America’s Cup in
San Francisco may
not be all it could be
Larry Ellison’s Oracle Team USA AC 72, skippered by James Spithill and Ben Ainslie, is seen capsized in the San Franciso Bay after a testing session on Oct. 16, 2012. Click image to enlarge.
Photographer: Guilain Grenier
WITH THE FINALS of the America’s Cup set to begin in less than five weeks – on Sept. 7 – uncertainty surrounds the world’s premier sailing race, being held for the first time in San Francisco.
One crew man was killed in May when the craft of one of the four competitors, Artemis Sailing, tipped over in San Francisco Bay. Last October, the Team Oracle craft, owned by cup holder Larry Ellison, also tipped over, but no one was injured.
The City/County of San Francisco – or, more correctly – the taxpayers have invested north of $100 million in the event. If it flops, they will be on the hook – and so will many others.
Despite the uncertainty, one has to wonder whether, with only four competitors, this is a race at all.
IN A REMARKABLE, IN-DEPTH LOOK at the challenges facing this year’s participants, Warren St. John of The New York Times Magazine listed them all in A Sea Change for the America’s Cup published Sunday.
“But after winning the last cup in Valencia, Spain, in 2010, Larry Ellison, the billionaire software mogul and the owner of Oracle Team USA, pushed for changes to try to make things more exciting and spectator-friendly,” St. John wrote.
But things didn’t quite work out that way.
The official web site of the America’s Cup 2013 edition. Click image to enlarge.
“Ellison and his team also got the competition to accept a new boat design that features 131-foot-tall wing sails atop 72-foot-long hydroplaning catamarans. These yachts, called AC72s, now travel nearly four times as fast as the boats of old — and for sustained bursts they can move more than twice as fast as even the multihulls that competed in 2010.”
Is this a race for flying boats?
“The boats, the thinking goes, are too dangerous for all but seasoned crews,” St. John wrote, omitting that it was a seasoned crewmember who died in May.
NOT ONLY IS THE DANGER of the craft a concern, but the uncertainty surrounding the entire event has called into question whether it can, at this late stage, succeed.
In a news release dated July 29, Tickets to go on sale for Louis Vuitton Cup Semi Final beginning Tuesday race organizers concede it was just a few days prior that Team Artemis confirmed it was in the race.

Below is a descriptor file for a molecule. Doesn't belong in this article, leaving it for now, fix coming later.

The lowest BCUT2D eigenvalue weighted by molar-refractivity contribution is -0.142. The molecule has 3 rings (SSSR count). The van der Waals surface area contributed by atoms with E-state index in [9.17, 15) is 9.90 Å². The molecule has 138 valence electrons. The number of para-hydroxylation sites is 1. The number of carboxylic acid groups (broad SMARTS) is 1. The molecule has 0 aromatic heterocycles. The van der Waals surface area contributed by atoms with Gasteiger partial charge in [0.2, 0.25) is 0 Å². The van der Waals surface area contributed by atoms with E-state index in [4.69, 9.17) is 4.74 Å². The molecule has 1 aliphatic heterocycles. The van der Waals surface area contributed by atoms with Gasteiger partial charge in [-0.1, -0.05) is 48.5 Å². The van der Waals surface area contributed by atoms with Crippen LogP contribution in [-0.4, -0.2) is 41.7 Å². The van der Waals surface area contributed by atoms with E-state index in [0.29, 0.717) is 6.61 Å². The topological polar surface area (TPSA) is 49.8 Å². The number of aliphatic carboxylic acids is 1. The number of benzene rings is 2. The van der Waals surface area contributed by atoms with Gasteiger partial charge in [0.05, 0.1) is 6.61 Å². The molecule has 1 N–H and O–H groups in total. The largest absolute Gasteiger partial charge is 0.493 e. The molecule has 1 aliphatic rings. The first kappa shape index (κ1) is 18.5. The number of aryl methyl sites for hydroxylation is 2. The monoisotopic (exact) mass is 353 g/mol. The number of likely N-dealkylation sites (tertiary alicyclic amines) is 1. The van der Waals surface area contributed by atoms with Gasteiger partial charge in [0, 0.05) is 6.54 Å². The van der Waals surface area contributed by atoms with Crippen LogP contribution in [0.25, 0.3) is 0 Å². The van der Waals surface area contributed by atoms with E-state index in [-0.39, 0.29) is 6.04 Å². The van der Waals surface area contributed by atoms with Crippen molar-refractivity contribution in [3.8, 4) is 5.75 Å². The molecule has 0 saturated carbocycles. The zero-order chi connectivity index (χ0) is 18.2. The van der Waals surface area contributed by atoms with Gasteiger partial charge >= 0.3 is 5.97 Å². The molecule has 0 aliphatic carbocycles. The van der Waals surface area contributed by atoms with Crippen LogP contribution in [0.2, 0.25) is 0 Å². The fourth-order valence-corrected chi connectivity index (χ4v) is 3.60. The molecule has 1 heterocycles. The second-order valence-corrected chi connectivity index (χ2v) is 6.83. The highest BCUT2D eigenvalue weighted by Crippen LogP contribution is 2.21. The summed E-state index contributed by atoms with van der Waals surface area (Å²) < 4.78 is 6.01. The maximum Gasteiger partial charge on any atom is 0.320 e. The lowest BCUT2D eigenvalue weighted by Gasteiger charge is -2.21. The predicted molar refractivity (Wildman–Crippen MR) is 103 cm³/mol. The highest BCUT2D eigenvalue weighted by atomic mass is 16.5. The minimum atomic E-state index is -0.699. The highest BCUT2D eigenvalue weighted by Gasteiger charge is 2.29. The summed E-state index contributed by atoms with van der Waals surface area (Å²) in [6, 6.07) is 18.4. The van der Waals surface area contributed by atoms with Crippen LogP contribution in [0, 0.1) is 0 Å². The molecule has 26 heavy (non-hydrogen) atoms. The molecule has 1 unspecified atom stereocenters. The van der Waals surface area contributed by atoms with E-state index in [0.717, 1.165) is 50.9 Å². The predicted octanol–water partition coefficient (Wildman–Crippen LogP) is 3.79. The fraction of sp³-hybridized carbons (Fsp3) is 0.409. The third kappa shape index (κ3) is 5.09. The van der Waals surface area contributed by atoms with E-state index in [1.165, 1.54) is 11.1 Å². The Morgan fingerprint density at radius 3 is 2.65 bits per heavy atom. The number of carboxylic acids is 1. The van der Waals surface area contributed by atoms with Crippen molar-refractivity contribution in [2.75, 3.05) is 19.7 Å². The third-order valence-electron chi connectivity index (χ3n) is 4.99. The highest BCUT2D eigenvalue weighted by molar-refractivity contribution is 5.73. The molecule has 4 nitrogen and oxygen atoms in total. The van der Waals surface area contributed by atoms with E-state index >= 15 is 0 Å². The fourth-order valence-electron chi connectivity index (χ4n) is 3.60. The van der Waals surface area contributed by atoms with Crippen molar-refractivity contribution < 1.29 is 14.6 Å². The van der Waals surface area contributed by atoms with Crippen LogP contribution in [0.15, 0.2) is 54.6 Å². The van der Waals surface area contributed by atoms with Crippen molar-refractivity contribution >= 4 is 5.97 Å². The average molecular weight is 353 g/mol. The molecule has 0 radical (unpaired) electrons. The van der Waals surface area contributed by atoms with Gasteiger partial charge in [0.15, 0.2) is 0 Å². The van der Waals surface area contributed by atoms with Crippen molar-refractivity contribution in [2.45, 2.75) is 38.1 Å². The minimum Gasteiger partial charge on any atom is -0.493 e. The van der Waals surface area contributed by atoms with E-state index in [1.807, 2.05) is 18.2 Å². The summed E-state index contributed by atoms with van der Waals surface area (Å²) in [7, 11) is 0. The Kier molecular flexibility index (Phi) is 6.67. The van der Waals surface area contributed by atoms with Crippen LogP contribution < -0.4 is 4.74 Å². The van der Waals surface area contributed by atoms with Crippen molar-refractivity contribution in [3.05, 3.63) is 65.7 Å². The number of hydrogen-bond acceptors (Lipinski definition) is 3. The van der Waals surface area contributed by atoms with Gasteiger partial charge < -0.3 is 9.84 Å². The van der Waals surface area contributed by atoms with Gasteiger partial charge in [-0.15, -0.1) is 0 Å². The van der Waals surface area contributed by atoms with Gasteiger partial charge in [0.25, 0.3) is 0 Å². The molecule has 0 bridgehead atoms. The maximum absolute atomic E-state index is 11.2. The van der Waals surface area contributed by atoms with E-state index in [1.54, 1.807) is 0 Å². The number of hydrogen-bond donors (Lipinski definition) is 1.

“The Semi Final pits Italy’s Luna Rossa Challenge against Sweden’s resurgent Artemis Racing in a best-of-seven format beginning Aug. 6,” officials say.
“The release of additional tickets was made possible by Sunday’s (July 28) confirmation that Artemis Racing was targeting a return to racing for the Semi Final.”
A map of the finals, set to begin Sept. 7 in San Francisco Bay. I will not be there. Click image to enlarge.
And, in the same news release, we hear of another competitor having trouble.
“In electing to advance directly to the Louis Vuitton Cup Final, Emirates Team New Zealand also confirmed it would put its boat into the shed for modifications immediately, meaning the team will not race Tuesday’s match against Artemis Racing,” according to the release.
The America’s Cup 2013 edition has been bedeviled with problems. Many blame Ellison personally, saying his ego got away with him.
The NYT’s St. John sums it up neatly.
“Getting spectators to embrace the souped-up sport has not been without challenges, however,” he wrote on Sunday. “Organizers were expecting as many as 12 teams to vie for the opportunity to take on Oracle Team USA in September, before racing began in July to determine the finalist.
“But the cost of an America’s Cup campaign — which can creep as high as $100 million for the expensive boats and more than three years of salaries for crew and support staff — deterred potential entrants, and only three challengers showed up.”
I am disappointed to be missing the opportunity of a lifetime to see a world famous event in a sport about which I am passionate.
But, I will be elsewhere Sept. 7. Buying a ticket amidst all this uncertainty is more risky than the stock market. Unless, of course, Mr. Ellison is willing to personally “sponsor” my visit. Why not? He’s spent $100 million or more so far, and that’s just chump change for the world’s second richest man.
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